Laboratories have been a cornerstone in teaching and learning across multiple scientific disciplines for more than 100 years. At the collegiate level, science laboratories and their corresponding lectures are often offered as separate courses, and students may not be required to concurrently enroll in both. In this study, we provide evidence that enrolling in an introductory laboratory concurrently with the corresponding lecture course enhances learning gains and retention in comparison to students who enroll in the lecture alone. We examined the impact of concurrent versus non-concurrent enrollment on 9,438 students' withdrawal rates from and final grades in the general chemistry lecture at the University of Michigan at Ann Arbor using multiple linear and binary logistic regression analyses, respectively, at a significance level of 0.05. We found that concurrent enrollment in the lecture and laboratory positively impacts (1) the odds of retention in the lecture by 2.2 times on average and (2) final lecture grades by up to 0.19 grade points on a 4.0 scale for the lowest-scoring students according to university-level mathematics and chemistry placement exam scores. These data provide important results for consideration by curriculum advisors and course planners at universities that do not require concurrent enrollment in general chemistry as well as other science courses. In the face of current budget cuts that threaten to shorten or eliminate laboratory experiences altogether at multiple educational levels, this study demonstrates the value of laboratories in promoting science learning and retention. (Contains 8 tables.)
The Influence of Dual Enrollment on Academic Performance and College Readiness: Differences by Socioeconomic Status. An, Brian P. Research in Higher Education, 2013, Vol.54(4), p.407-432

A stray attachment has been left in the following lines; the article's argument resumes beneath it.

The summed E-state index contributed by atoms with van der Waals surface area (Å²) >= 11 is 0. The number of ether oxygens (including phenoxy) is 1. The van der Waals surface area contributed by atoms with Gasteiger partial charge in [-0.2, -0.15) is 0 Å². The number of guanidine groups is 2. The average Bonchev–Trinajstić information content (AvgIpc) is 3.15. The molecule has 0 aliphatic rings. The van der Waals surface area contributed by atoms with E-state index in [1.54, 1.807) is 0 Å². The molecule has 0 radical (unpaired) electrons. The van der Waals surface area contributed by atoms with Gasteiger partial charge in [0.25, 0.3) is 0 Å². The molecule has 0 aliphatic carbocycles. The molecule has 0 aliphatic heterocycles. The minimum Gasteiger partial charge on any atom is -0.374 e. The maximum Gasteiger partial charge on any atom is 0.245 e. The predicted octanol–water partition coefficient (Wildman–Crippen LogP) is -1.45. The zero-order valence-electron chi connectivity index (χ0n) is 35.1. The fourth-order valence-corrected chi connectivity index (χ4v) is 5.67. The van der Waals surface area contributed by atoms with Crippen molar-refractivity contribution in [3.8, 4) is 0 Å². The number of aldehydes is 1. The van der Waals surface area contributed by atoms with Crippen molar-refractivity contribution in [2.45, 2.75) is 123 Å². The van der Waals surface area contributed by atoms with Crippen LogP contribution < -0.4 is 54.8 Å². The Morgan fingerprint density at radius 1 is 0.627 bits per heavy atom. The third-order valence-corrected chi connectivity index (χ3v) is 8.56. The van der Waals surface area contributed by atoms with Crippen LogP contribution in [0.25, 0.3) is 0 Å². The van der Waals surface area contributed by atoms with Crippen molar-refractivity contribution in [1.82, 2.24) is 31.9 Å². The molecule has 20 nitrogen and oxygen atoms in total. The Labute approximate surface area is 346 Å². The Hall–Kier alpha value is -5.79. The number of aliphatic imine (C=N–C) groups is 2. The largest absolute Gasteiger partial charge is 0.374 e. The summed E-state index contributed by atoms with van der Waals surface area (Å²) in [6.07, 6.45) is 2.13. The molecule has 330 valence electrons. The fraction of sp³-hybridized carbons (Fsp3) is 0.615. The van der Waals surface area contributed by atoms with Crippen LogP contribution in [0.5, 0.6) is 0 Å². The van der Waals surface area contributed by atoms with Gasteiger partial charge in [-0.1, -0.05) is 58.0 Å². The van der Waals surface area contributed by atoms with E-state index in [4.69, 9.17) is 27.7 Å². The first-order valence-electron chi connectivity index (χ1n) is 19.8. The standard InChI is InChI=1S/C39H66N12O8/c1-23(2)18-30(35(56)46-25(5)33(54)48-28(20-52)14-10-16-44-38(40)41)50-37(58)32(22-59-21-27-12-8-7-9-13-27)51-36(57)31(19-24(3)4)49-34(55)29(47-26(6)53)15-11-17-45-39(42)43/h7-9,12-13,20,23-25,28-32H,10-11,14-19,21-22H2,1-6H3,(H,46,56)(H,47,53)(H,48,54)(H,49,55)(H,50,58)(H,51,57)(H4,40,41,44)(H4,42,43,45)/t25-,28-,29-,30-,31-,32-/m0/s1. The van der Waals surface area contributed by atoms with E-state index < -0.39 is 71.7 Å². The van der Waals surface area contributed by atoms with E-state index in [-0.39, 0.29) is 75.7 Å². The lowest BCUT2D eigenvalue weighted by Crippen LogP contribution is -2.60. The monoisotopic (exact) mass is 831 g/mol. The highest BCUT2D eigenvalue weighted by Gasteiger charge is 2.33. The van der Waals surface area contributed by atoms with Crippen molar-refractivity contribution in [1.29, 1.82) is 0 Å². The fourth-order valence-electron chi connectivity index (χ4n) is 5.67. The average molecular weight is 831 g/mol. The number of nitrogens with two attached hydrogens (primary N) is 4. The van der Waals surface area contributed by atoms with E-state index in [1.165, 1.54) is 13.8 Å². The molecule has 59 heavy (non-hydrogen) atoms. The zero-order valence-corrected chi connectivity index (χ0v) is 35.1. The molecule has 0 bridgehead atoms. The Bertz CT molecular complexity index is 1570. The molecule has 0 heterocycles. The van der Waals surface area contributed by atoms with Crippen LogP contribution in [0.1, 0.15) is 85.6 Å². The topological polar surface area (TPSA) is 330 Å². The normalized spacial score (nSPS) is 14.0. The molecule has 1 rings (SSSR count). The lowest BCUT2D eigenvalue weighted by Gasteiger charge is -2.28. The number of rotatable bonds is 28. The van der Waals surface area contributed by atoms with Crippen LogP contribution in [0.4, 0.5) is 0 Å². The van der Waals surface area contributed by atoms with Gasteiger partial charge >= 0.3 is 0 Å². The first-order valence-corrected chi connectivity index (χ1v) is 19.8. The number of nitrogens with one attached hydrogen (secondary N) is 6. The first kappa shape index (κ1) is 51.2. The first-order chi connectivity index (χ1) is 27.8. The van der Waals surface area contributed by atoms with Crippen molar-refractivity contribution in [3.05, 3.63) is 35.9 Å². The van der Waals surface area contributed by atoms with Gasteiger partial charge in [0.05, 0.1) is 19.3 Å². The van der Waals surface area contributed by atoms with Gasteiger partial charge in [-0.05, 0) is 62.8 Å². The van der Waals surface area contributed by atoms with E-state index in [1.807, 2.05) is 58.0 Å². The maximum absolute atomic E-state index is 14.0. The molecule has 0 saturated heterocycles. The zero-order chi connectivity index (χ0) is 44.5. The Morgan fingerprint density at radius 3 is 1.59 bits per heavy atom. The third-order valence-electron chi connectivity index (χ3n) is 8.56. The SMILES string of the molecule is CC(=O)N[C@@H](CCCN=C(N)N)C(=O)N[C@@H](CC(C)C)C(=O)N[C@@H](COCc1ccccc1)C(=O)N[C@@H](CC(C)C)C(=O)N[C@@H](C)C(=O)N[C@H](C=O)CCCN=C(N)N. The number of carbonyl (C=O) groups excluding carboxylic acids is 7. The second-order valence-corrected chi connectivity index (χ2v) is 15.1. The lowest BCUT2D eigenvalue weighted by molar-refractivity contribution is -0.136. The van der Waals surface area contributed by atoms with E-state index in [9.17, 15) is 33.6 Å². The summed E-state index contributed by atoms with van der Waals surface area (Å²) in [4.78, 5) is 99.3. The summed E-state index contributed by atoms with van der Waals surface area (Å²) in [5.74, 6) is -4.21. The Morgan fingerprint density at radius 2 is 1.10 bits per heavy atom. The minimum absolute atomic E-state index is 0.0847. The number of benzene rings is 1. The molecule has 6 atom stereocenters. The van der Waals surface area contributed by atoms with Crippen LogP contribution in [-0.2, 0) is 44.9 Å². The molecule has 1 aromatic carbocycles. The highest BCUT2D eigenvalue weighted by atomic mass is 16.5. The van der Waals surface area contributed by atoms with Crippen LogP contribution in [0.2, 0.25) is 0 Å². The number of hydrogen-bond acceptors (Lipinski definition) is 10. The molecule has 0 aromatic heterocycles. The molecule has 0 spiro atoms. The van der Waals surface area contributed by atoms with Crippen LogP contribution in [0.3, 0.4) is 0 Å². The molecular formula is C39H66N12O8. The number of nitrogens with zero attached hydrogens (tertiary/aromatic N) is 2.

I examine the influence of dual enrollment, a program that allows students to take college courses and earn college credits while in high school, on academic performance and college readiness. Advocates consider dual enrollment as a way to transition high school students into college, and they further claim that these programs benefit students from low socioeconomic status (SES). However, few researchers examine the impact of dual enrollment on academic performance and college readiness, in particular, whether SES differences exist in the impact of dual enrollment. Even fewer researchers consider the extent to which improved access to dual enrollment reduces SES gaps in academic performance and college readiness. I find that participation in dual enrollment increases First-Year GPA and decreases the likelihood for remediation. I conduct sensitivity analysis and find that results are resilient to large unobserved confounders that could affect both selection to dual enrollment and the outcome. Moreover, I find that low-SES students benefit from dual enrollment as much as high-SES students. Finally, I find that differences in program participation account for little of the SES gap in GPA and remediation.
Teaching and Learning in the Dual Enrollment Classroom. Hughes, Katherine L.; Edwards, Linsey. New Directions for Higher Education, 2012(158), p.29-37